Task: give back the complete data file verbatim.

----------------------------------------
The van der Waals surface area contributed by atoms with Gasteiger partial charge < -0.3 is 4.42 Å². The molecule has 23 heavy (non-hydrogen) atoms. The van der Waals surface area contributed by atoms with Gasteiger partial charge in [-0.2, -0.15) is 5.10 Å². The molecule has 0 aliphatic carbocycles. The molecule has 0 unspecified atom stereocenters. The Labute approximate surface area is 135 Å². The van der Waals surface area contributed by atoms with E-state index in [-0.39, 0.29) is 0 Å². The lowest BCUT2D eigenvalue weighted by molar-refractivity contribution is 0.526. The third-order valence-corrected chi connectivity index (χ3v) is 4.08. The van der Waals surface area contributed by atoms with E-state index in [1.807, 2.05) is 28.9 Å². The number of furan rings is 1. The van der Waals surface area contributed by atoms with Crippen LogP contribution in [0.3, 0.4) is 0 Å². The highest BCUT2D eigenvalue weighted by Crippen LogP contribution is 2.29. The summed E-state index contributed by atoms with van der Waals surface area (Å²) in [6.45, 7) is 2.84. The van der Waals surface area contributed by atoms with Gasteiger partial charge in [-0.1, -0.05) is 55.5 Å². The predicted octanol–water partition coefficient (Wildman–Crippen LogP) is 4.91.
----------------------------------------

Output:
The van der Waals surface area contributed by atoms with Gasteiger partial charge < -0.3 is 4.42 Å². The molecule has 23 heavy (non-hydrogen) atoms. The van der Waals surface area contributed by atoms with Gasteiger partial charge in [-0.2, -0.15) is 5.10 Å². The molecule has 0 aliphatic carbocycles. The molecule has 0 unspecified atom stereocenters. The Labute approximate surface area is 135 Å². The van der Waals surface area contributed by atoms with E-state index in [-0.39, 0.29) is 0 Å². The lowest BCUT2D eigenvalue weighted by molar-refractivity contribution is 0.526. The third-order valence-corrected chi connectivity index (χ3v) is 4.08. The van der Waals surface area contributed by atoms with E-state index in [1.807, 2.05) is 28.9 Å². The number of furan rings is 1. The van der Waals surface area contributed by atoms with Crippen LogP contribution in [0.3, 0.4) is 0 Å². The highest BCUT2D eigenvalue weighted by Crippen LogP contribution is 2.29. The summed E-state index contributed by atoms with van der Waals surface area (Å²) in [6.45, 7) is 2.84. The van der Waals surface area contributed by atoms with Gasteiger partial charge in [-0.1, -0.05) is 55.5 Å². The predicted octanol–water partition coefficient (Wildman–Crippen LogP) is 4.91.